by | January 10, 2018

Ladies, let’s talk about peeing in the woods. More specifically, let’s talk about peeing on the river. Or off the back of a raft. Our guy friends have it easy; as women, we have to put a little more thought into our river adventures.


When nature calls on the river, remember this timeless adage: “Dilution is the solution to pollution.” With few exceptions, most visitors to Western river corridors are encouraged to pee directly into the river. If there are no bushes or bends to protect your modesty, try to “face your danger:” squat facing the crowd to avoid mooning any unsuspecting onlookers. Resist the strange temptation to wade into the water and pee through your shorts, as this practice will result in an odor that won’t earn you many friends on a multi-day river trip. On the rare occasion where your guide can’t or won’t pull the boat over to shore, you might be compelled to pee of the side of the raft. Just ask your crew to avert their eyes, dangle your rear end off the tube, and hold on to the rope that runs around the perimeter of the boat. And if you’re serious about your river recreation, you might consider investing in a SheWee, otherwise known as a Lady J.

Always clarify your outfitter’s policy on managing solid waste. River guides would much rather explain (multiple times, if necessary) their #2 system than have you guess and botch the job.


When your menses coincide with your river trip, it feels best to be completely self-sufficient. Put some tampons inside a little Ziploc bag. Tuck another Ziploc bag inside the tampon bag. The inner bag is for your waste; the outer bag is to keep it all dry and contained. Put the whole package in a little dry bag or a pocket in your lifejacket. Keep it clean within the well-sealed outer Ziploc, and properly dispose of the inner Ziploc (with used tampons, applicators, and plastic wrap) when you get back to the outpost or to camp that night.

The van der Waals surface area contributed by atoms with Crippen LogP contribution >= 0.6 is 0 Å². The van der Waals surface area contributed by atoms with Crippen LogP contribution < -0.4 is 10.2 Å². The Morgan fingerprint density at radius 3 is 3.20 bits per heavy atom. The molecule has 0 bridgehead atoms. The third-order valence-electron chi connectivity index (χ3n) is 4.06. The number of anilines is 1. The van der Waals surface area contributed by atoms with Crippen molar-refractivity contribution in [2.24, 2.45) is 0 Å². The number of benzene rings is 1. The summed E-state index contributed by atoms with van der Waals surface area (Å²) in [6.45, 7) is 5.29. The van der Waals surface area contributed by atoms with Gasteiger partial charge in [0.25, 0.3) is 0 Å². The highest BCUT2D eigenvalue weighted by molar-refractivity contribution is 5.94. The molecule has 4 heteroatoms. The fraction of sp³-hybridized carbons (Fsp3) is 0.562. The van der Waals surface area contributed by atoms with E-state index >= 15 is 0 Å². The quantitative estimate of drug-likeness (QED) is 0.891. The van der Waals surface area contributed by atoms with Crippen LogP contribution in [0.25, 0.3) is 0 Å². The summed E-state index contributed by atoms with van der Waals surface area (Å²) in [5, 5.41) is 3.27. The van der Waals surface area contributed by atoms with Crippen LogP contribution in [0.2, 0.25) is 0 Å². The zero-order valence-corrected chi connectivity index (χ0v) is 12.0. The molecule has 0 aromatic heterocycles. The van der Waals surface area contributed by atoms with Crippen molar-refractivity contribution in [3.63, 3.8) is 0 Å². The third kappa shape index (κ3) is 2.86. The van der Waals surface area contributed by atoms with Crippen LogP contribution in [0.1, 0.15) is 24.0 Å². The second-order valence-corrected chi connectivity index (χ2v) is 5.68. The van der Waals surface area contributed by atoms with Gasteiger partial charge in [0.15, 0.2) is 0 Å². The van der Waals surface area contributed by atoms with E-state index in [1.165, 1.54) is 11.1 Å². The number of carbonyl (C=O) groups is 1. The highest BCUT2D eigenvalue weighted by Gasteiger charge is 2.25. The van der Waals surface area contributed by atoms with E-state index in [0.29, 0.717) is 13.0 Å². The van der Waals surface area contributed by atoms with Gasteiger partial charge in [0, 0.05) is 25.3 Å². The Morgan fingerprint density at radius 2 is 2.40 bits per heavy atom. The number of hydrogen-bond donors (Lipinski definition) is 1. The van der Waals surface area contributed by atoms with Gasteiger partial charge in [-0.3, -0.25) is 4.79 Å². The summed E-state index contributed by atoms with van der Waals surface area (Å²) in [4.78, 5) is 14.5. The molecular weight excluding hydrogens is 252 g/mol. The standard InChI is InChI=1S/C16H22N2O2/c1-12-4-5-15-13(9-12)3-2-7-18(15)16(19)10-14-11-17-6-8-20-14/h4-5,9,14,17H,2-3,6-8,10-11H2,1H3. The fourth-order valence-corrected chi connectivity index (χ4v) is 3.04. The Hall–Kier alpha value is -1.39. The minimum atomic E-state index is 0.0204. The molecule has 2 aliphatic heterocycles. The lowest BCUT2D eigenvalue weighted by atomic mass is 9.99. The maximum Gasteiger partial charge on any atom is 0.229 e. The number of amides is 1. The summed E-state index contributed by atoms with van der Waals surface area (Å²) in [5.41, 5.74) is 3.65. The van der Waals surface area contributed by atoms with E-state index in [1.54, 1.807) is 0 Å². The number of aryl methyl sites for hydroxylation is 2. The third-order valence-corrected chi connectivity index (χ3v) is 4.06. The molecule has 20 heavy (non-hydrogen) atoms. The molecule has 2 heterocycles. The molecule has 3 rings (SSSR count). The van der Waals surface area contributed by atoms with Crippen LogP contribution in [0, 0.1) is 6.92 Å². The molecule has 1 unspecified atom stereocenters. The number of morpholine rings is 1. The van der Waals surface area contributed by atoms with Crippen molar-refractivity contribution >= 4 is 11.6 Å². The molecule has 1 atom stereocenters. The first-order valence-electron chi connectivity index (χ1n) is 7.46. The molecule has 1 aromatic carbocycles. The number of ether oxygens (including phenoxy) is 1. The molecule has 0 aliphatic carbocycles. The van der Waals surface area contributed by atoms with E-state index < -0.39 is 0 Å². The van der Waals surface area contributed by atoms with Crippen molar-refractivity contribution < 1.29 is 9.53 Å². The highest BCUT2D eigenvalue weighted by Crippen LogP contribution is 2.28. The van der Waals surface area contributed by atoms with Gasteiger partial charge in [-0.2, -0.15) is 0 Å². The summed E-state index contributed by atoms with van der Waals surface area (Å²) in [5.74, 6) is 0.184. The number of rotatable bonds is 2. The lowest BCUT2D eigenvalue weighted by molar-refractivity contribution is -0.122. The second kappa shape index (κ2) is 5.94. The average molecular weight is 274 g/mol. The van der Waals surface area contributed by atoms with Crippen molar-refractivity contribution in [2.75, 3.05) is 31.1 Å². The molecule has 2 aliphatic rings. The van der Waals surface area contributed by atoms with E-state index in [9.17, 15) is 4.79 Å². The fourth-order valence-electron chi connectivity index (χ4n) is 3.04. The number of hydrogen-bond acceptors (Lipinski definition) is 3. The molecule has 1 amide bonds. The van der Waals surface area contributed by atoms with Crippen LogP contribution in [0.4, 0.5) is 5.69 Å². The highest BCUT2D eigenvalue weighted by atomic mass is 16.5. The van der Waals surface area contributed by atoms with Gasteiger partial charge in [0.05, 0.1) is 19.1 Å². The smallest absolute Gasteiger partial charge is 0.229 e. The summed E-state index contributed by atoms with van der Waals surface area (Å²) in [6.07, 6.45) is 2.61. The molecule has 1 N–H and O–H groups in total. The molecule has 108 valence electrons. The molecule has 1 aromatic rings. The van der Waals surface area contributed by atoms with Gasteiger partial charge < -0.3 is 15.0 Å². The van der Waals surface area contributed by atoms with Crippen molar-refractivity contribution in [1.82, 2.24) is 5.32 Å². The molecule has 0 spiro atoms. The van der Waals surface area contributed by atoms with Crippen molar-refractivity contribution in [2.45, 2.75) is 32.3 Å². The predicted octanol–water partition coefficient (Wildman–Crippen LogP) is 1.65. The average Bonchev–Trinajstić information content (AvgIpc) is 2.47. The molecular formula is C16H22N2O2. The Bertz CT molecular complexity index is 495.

You need snacks. And plenty of them. Don’t let your blood sugar plummet. We burn a lot of calories on the water, and you need to regulate your blood sugar. Don’t let hanger interfere with your fun.

COLD FINGERS (and toes and noses and…)

Ladies often get colder than our male counterparts. Plan ahead, and bring cozy clothes for on and off the river. Synthetic fabrics (like fleece) and wool are best, as they dry quickly.


The river brings out our natural beauty, so there’s no need to apply makeup before you go rafting! Mascara will run, curls will fall out, straightened hair will get curly, and we all end up looking like drowned rats. It’s best not to look like a drowned rat with lines of melted mascara streaming down its face.


Never let any dude tell you you’re not strong enough to (a) paddle up front, (b) pull yourself back in the raft, or (c) pull his ass back in after he’s tumbled overboard. Girls are often better paddlers than guys because they (in general) take instruction better and are more responsive to paddle commands. They often have better coordination and flexibility, which are huge assets in a paddler. Be aggressive when you paddle, flash your gorgeous smile for the camera, and go crush some waves with the best of ‘em!